Testing chemotherapeutic agents in the feather follicle identifies a selective blockade of cell proliferation and a key role for sonic hedgehog signaling in chemotherapy-induced tissue damage

Guojiang Xie, Hangwei Wang, Zhipeng Yan, Linyan Cai, Guixuan Zhou, Wanzhong He, Ralf Paus, Zhicao Yue

Research output: Contribution to journalArticle

18 Scopus citations

Abstract

Chemotherapeutic agents induce complex tissue responses in vivo and damage normal organ functions. Here we use the feather follicle to investigate details of this damage response. We show that cyclophosphamide treatment, which causes chemotherapy-induced alopecia in mice and man, induces distinct defects in feather formation: feather branching is transiently and reversibly disrupted, thus leaving a morphological record of the impact of chemotherapeutic agents, whereas the rachis (feather axis) remains unperturbed. Similar defects are observed in feathers treated with 5-fluorouracil or taxol but not with doxorubicin or arabinofuranosyl cytidine (Ara-C). Selective blockade of cell proliferation was seen in the feather branching area, along with a downregulation of sonic hedgehog (Shh) transcription, but not in the equally proliferative rachis. Local delivery of the Shh inhibitor, cyclopamine, or Shh silencing both recapitulated this effect. In mouse hair follicles, those chemotherapeutic agents that disrupted feather formation also downregulated Shh gene expression and induced hair loss, whereas doxorubicin or Ara-C did not. Our results reveal a mechanism through which chemotherapeutic agents damage rapidly proliferating epithelial tissue, namely via the cell population-specific, Shh-dependent inhibition of proliferation. This mechanism may be targeted by future strategies to manage chemotherapy-induced tissue damage.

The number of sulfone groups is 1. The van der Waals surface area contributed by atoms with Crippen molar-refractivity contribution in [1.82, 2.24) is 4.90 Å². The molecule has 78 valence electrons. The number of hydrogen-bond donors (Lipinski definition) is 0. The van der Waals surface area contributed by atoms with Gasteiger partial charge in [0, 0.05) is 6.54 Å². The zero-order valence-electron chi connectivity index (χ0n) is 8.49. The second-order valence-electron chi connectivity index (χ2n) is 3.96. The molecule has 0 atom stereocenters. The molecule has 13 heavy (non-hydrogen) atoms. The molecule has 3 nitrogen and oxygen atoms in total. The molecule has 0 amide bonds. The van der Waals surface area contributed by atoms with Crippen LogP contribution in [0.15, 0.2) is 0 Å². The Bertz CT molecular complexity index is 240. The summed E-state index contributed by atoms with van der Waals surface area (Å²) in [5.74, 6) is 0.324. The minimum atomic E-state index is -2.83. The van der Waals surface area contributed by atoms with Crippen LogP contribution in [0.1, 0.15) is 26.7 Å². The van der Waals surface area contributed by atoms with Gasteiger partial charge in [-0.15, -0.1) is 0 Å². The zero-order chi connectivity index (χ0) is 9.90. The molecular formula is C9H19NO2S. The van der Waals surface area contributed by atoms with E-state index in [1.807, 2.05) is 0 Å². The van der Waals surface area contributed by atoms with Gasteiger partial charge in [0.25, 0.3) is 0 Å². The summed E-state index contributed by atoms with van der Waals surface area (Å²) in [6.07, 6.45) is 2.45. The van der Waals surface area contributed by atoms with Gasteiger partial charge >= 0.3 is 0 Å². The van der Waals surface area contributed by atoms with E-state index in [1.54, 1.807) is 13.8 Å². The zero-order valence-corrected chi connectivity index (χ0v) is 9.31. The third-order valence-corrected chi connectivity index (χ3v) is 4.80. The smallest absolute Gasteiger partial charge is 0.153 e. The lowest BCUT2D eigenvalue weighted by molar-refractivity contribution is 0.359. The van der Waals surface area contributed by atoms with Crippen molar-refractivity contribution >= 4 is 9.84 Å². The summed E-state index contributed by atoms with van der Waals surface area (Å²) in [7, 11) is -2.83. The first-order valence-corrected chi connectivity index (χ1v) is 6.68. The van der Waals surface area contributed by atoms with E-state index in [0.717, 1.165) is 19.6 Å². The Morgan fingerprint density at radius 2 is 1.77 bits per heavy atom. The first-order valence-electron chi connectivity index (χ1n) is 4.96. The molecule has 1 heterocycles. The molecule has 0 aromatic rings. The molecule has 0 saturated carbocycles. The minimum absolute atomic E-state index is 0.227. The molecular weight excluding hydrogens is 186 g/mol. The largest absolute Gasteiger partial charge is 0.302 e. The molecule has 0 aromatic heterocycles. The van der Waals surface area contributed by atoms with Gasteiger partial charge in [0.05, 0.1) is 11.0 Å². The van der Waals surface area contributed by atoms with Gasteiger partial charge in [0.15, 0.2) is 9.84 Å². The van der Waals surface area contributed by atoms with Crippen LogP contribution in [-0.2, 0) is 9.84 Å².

Original languageEnglish (US)
Pages (from-to)690-700
Number of pages11
JournalJournal of Investigative Dermatology
Volume135
Issue number3
DOIs
StatePublished - Mar 12 2015

ASJC Scopus subject areas

  • Biochemistry
  • Molecular Biology
  • Dermatology
  • Cell Biology

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